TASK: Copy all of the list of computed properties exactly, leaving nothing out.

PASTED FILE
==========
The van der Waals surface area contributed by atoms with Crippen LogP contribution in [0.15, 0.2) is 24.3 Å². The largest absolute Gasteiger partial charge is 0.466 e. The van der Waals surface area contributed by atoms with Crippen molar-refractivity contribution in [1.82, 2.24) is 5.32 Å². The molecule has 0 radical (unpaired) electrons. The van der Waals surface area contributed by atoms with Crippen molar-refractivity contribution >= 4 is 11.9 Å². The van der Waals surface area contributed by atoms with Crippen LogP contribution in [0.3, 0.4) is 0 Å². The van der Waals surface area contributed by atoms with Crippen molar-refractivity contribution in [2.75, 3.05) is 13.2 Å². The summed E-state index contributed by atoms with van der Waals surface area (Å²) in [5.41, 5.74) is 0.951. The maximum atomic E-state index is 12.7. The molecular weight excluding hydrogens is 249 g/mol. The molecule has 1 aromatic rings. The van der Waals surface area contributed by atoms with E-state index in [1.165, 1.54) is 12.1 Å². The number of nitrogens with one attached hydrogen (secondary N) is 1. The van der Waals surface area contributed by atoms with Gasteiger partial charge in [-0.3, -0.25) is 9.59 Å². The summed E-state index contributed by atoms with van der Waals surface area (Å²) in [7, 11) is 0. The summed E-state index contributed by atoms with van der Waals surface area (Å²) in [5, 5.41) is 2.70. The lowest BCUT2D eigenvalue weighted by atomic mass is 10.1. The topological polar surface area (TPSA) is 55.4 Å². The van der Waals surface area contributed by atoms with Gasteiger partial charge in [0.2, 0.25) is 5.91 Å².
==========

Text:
The van der Waals surface area contributed by atoms with Crippen LogP contribution in [0.15, 0.2) is 24.3 Å². The largest absolute Gasteiger partial charge is 0.466 e. The van der Waals surface area contributed by atoms with Crippen molar-refractivity contribution in [1.82, 2.24) is 5.32 Å². The molecule has 0 radical (unpaired) electrons. The van der Waals surface area contributed by atoms with Crippen molar-refractivity contribution >= 4 is 11.9 Å². The van der Waals surface area contributed by atoms with Crippen LogP contribution in [0.3, 0.4) is 0 Å². The van der Waals surface area contributed by atoms with Crippen molar-refractivity contribution in [2.75, 3.05) is 13.2 Å². The summed E-state index contributed by atoms with van der Waals surface area (Å²) in [5.41, 5.74) is 0.951. The maximum atomic E-state index is 12.7. The molecular weight excluding hydrogens is 249 g/mol. The molecule has 1 aromatic rings. The van der Waals surface area contributed by atoms with E-state index in [1.165, 1.54) is 12.1 Å². The number of nitrogens with one attached hydrogen (secondary N) is 1. The van der Waals surface area contributed by atoms with Gasteiger partial charge in [-0.3, -0.25) is 9.59 Å². The summed E-state index contributed by atoms with van der Waals surface area (Å²) in [7, 11) is 0. The summed E-state index contributed by atoms with van der Waals surface area (Å²) in [5, 5.41) is 2.70. The lowest BCUT2D eigenvalue weighted by atomic mass is 10.1. The topological polar surface area (TPSA) is 55.4 Å². The van der Waals surface area contributed by atoms with Gasteiger partial charge in [0.2, 0.25) is 5.91 Å².